12. 12. Step 1: Develop the Weights for the Criteria. (Cont’d) 1. Develop the weights for the criteria by developing a single pair-wise comparison matrix for the criteria; multiplying the values in each row together and calculating the nth root of said product; normalizing the aforementioned nth root of products to get the appropriate weights; and calculating and checking the Consistency Ratio (CR). - Adapted from: Moore & Weatherford, Decision Modeling With Microsoft Excel, 6th edition. Page CD12-26. Vendor 3rd root of Hardware Software support product Hardware 1.000 0.125 0.333 0.347 Software 8.000 1.000 3.000 2.884 Vendor support 3.000 0.333 1.000 1.000 4.231 Note the column labeled “3rd root of product” in the matrix shown above. The third-root-of-product values in each row are calculated as follows: (Again, the third-root-of-product is calculated because there are three criteria.) Hardware: (1.000 x 0.125 x 0.333) = (0.042)(1/3) = 0.347; Software: (8.000 x 1.000 x 3.000) = (24.000)(1/3) = 2.884; Vendor Support: (3.000 x 0.333 x 1.000) = (1.000)(1/3) = 1.000. Each of the aforementioned third-root-of-product values are then added12 together to equal 4.231. - Adapted from: Render & Stair, Quantitative Analysis for Management, 7th edition. Pp. 522-529.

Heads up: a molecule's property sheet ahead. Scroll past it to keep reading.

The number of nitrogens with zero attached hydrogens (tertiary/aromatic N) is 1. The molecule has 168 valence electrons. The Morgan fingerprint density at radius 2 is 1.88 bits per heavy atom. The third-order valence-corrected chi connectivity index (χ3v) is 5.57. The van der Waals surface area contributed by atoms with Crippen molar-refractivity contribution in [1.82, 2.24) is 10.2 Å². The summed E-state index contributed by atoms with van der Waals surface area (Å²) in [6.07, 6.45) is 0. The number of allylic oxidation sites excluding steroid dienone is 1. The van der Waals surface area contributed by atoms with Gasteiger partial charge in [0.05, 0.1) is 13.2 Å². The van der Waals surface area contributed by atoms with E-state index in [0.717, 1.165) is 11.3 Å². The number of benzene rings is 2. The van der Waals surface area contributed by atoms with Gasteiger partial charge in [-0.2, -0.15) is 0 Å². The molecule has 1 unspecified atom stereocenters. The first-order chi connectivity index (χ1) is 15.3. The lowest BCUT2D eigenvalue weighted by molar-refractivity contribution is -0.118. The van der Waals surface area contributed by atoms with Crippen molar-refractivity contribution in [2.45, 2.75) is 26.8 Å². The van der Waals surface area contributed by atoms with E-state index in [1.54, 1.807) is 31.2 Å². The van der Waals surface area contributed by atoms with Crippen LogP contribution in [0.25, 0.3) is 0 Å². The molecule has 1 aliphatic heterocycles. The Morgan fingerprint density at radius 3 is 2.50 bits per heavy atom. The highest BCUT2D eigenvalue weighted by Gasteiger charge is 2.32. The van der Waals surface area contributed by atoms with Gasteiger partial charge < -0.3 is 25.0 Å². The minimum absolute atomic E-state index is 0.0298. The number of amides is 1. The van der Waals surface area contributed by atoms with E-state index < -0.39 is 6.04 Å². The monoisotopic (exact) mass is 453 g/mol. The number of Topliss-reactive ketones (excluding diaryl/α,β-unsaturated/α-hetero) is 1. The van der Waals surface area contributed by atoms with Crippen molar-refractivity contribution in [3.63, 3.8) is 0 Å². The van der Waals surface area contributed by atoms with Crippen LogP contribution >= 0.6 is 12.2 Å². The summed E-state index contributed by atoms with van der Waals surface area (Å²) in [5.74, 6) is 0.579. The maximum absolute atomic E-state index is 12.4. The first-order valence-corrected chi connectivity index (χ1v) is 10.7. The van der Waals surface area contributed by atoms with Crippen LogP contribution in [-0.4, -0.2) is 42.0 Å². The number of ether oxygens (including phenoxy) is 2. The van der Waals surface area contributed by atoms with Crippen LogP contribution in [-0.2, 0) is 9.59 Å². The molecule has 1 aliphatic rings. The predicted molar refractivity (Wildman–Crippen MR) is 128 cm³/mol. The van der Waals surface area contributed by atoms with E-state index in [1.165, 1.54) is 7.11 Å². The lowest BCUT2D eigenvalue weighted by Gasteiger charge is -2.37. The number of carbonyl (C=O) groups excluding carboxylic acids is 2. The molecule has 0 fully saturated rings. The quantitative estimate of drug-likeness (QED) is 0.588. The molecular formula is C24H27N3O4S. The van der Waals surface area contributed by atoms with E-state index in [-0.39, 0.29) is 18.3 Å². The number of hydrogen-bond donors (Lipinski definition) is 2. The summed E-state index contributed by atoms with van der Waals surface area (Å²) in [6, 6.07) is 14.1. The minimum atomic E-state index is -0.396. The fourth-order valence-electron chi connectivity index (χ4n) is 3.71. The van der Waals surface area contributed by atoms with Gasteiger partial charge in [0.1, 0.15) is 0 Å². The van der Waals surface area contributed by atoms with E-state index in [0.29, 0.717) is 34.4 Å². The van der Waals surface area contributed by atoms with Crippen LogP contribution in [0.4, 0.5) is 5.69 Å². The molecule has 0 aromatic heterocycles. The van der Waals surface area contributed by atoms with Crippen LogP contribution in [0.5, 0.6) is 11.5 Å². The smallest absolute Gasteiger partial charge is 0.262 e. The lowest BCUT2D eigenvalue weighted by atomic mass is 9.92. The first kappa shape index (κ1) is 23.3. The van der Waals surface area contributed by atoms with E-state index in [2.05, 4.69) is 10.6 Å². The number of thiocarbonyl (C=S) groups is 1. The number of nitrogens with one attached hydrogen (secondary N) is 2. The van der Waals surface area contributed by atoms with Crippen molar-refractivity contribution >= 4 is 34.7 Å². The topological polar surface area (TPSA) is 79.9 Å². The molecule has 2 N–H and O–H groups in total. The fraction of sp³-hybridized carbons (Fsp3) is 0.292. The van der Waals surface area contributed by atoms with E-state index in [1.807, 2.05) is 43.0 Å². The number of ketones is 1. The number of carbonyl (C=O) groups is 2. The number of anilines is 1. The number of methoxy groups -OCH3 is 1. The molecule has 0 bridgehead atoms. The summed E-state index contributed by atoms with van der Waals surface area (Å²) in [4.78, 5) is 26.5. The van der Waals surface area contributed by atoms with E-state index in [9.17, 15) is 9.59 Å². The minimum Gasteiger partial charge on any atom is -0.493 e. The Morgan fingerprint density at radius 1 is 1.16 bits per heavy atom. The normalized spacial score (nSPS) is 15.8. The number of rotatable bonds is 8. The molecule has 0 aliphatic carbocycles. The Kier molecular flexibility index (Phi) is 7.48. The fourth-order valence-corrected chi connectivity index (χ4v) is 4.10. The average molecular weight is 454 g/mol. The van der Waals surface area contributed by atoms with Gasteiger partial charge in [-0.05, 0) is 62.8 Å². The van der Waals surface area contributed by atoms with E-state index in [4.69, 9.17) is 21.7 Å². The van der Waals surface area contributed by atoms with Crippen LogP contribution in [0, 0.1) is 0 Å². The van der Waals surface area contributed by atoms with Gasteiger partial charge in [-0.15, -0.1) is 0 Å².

13. 13. Step 1: Develop the Weights for the Criteria. (Cont’d) 1. Develop the weights for the criteria by developing a single pair-wise comparison matrix for the criteria; multiplying the values in each row together and calculating the nth root of said product; normalizing the aforementioned nth root of products to get the appropriate weights; and calculating and checking the Consistency Ratio (CR). - Adapted from: Moore & Weatherford, Decision Modeling With Microsoft Excel, 6th edition. Page CD12-26. Vendor 3rd root of Priority Hardware Software support product vector Hardware 1.000 0.125 0.333 0.347 0.082 Software 8.000 1.000 3.000 2.884 0.682 Vendor support 3.000 0.333 1.000 1.000 0.236 4.231 1.000 Note the column labeled “Priority vector” in the matrix above. The third-root-of- product values (and total) from the previous step will be normalized to get the appropriate weights for each criteria. The weights for each criteria are calculated as follows: (The “Priority vector” values are the criteria weights.) Hardware: (0.347 / 4.231) = 0.082; Software: (2.884 / 4.231) = 0.682; Vendor Support: (1.000 / 4.231) = 0.236. Note when calculated correctly, the weights for each criteria must sum to one.13 - Adapted from: Render & Stair, Quantitative Analysis for Management, 7th edition. Pp. 522-529.